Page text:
Daxter Review

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Publisher: Sony Computer Entertainment America
Developer: Ready at Dawn

Platform: PSP
Reviewed on PSP

What really happened to Daxter between Jak and Daxter: The Precursor Legacy and Jak II, while Jak was enduring years of torture and was infused with Dark Eco? Daxter hunted bugs – armed with a spray gun full of poison and an electric bug swatter. Working for Osmo at the Kridder Ridder Extermination Company in Haven City, Daxter killed a lot of nasty bugs, and uncovered some of the horrifying intrigue festering beneath the surface of Haven City. But mostly... he killed a lot of bugs.

Kyle Ackerman

At first, Daxter has much of the same feel as Jak II, occupying a familiar part of that game's world. For fans of robust platformers and the Jak franchise, Daxter offers plenty of entertainment on the PSP. The only real concern is for casual gamers. Daxter's difficulty is comparable to that of Jak II. There are plenty of easy and straightforward platforming sequences, and the game typically provides convenient continue points, but occasional long sections requiring precise timing. Those parts of the game need to be executed straight-through and perfectly, such as a sequence of train surfing and zip lines, or several of the game's final moments.

That aside, there's a great mix of platforming, arcade-style racing and simple vehicular combat. All of these are interspersed with button-matching mini-games that prevent any one style of play from becoming monotonous. And, of course, there's always Daxter's snarky and sarcastic wit. Sony describes Daxter as "Half otter...half weasel...all trouble." In truth, he's a vaguely amusing pest hired to exterminate other pests. As a form of vermin, Daxter is well suited to hunting bugs, as he can scamper through ducts and other tiny spaces.

Daxter does a particularly good job of slowly introducing new moves and weapons to gradually change the nature of gameplay. Daxter rapidly upgrades from a simple swatter to a spray gun that lets him hover across gaps. Further upgrades and conveniently exposed flames let Daxter kill bugs more easily and use his spray gun as a portable rocket engine.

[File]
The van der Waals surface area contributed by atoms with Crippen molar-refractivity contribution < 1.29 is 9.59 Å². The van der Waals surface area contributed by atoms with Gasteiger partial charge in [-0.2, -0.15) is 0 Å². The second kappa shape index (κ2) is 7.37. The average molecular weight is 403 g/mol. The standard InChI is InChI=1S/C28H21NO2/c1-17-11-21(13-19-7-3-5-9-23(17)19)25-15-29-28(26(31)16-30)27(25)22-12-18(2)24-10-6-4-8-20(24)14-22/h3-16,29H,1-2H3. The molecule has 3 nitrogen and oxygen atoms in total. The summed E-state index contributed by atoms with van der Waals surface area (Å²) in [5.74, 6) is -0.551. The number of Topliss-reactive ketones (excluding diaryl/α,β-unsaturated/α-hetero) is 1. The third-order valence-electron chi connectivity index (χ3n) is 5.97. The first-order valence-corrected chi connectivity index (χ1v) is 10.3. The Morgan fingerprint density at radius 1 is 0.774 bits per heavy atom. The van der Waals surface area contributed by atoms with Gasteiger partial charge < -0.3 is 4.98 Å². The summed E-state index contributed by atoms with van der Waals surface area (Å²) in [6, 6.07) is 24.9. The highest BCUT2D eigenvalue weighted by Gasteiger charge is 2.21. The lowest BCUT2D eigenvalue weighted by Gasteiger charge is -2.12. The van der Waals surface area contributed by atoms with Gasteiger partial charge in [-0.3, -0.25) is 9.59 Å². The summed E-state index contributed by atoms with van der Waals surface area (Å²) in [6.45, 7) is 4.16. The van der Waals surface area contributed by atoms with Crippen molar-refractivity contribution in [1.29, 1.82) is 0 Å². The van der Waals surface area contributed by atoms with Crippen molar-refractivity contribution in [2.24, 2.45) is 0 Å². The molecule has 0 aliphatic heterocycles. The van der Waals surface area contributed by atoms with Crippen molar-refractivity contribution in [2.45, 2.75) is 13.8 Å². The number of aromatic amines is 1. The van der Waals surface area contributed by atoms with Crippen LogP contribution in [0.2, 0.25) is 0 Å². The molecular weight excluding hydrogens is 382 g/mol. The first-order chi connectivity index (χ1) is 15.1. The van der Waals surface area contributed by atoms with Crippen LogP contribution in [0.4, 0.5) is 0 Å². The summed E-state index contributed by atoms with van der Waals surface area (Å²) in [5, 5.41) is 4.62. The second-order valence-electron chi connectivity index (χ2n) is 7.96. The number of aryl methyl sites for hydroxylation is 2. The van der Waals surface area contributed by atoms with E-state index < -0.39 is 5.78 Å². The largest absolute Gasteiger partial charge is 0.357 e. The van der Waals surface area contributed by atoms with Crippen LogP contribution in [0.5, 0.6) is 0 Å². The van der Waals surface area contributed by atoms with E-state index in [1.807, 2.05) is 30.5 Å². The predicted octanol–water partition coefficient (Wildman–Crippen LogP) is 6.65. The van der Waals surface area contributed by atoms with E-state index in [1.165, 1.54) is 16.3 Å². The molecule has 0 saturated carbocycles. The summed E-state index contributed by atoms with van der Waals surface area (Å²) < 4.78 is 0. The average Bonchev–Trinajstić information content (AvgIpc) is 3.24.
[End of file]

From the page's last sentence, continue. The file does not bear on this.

The levels are pleasantly varied, and range from a hotel and construction site to a cargo ship filled with high-altitude sites to sinister municipal locations. Between missions on foot, Daxter takes control of bug-hunting vehicles, cruising around to take care of infested flowers or pursue massive, metallized pests. Steering is never difficult, and these levels are typically easy, fast to complete and fun.

The main irritation of the game is the area of Haven City that connects all of the mission areas. As in Jak II, it doesn't add a lot to the game, but it does take a lot of time to move between missions, and delaying the fun is never a good game design decision. What really compensates for this is that the game engine is incredibly solid. The engine does a great job of rendering huge environments filled with animations and enemies without slowing down the PSP.

Dreams of Stardom

As in the other games of the Jak series, Precursor Orbs are the collectibles that are scattered around the landscape, but Daxter does a glorious job of making the collection process more than just a compulsive activity. If Daxter collects enough Precursor Orbs, the next time he lies down for a nap, he'll experience movie-inspired dream sequences. These dreams unlock new combat moves for squashing bugs, additional health and so forth.

These are also button-matching mini-games, but each is inspired by popular films. In one sequence, Daxter dons dark sunglasses and a long leather coat to defeat countless enemies with Matrix-style slow-motion martial arts. In other dreams, Daxter plays the hero in sequences that evoke Braveheart, The Lord of the Rings or Raiders of the Lost Ark. Most gamers can easily make it through the game without most of the upgrades, but it's worth collecting Precursor Orbs just to see Daxter envision himself as a movie star.

Bigger and Badder Battle Bugs

Precursor orbs aren't the only collectible in Daxter. Scattered throughout Haven City are combat bugs hidden in cages, tokens and vials of bug juice. All of these are part of the bug combat mini-game that can be played against AI opponents or live foes using the local wireless Ad-Hoc mode.

Vials of bug juice can be used to permanently power up your combat-ready bugs, and tokens can be brought into battle to offer quick switches and special attacks. Sadly, the mini-game is still just rock-paper-scissors, and it's hard to get all that excited about. Fortunately, bug combat is just icing on the cake of Daxter, and the rest of the game is easily worth the play time.

Whether or not you choose to play the combat bug mini-game, Daxter is a lengthy PSP platformer that provides plenty of great jumping and swatting action and fills one of the greatest gaps in the Jak franchise: what did Daxter do while Jak was imprisoned? Now we know he was an exterminator. Who'd have thought that swatting bugs was a great way to pass a few years in a strange city?

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This page contains a single entry by Editor published on June 7, 2006 3:45 PM.

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